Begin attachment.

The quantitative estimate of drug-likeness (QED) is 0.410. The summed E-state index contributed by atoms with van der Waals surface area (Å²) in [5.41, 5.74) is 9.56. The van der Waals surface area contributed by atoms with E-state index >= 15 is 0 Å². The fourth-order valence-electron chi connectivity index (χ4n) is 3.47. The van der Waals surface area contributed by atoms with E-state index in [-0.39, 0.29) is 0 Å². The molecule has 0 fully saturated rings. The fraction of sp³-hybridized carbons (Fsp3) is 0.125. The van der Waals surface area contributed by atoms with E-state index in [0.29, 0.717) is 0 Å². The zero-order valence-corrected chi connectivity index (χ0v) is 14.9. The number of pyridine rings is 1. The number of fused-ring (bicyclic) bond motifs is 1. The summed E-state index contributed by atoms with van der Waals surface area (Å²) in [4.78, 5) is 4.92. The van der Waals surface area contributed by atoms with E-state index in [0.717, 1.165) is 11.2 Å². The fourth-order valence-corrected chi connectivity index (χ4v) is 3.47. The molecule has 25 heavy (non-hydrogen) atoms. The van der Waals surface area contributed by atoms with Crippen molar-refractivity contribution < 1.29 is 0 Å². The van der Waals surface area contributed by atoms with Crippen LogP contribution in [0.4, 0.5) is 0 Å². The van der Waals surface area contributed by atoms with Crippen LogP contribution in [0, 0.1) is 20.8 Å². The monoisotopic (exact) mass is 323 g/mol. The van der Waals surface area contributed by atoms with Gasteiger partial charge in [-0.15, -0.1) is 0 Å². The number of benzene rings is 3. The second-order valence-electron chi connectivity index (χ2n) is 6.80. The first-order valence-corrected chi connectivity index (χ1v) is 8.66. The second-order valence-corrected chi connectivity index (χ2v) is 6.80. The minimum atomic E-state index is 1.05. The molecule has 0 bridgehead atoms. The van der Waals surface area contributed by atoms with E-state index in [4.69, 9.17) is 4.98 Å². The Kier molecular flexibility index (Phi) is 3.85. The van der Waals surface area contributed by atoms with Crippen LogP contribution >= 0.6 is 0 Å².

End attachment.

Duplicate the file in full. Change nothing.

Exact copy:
The quantitative estimate of drug-likeness (QED) is 0.410. The summed E-state index contributed by atoms with van der Waals surface area (Å²) in [5.41, 5.74) is 9.56. The van der Waals surface area contributed by atoms with E-state index >= 15 is 0 Å². The fourth-order valence-electron chi connectivity index (χ4n) is 3.47. The van der Waals surface area contributed by atoms with E-state index in [-0.39, 0.29) is 0 Å². The molecule has 0 fully saturated rings. The fraction of sp³-hybridized carbons (Fsp3) is 0.125. The van der Waals surface area contributed by atoms with E-state index in [0.29, 0.717) is 0 Å². The zero-order valence-corrected chi connectivity index (χ0v) is 14.9. The number of pyridine rings is 1. The number of fused-ring (bicyclic) bond motifs is 1. The summed E-state index contributed by atoms with van der Waals surface area (Å²) in [4.78, 5) is 4.92. The van der Waals surface area contributed by atoms with E-state index in [0.717, 1.165) is 11.2 Å². The fourth-order valence-corrected chi connectivity index (χ4v) is 3.47. The molecule has 25 heavy (non-hydrogen) atoms. The van der Waals surface area contributed by atoms with Crippen molar-refractivity contribution < 1.29 is 0 Å². The van der Waals surface area contributed by atoms with Crippen LogP contribution in [0.4, 0.5) is 0 Å². The van der Waals surface area contributed by atoms with Crippen LogP contribution in [0, 0.1) is 20.8 Å². The monoisotopic (exact) mass is 323 g/mol. The van der Waals surface area contributed by atoms with Gasteiger partial charge in [-0.15, -0.1) is 0 Å². The number of benzene rings is 3. The second-order valence-electron chi connectivity index (χ2n) is 6.80. The first-order valence-corrected chi connectivity index (χ1v) is 8.66. The second-order valence-corrected chi connectivity index (χ2v) is 6.80. The minimum atomic E-state index is 1.05. The molecule has 0 bridgehead atoms. The van der Waals surface area contributed by atoms with E-state index in [4.69, 9.17) is 4.98 Å². The Kier molecular flexibility index (Phi) is 3.85. The van der Waals surface area contributed by atoms with Crippen LogP contribution >= 0.6 is 0 Å².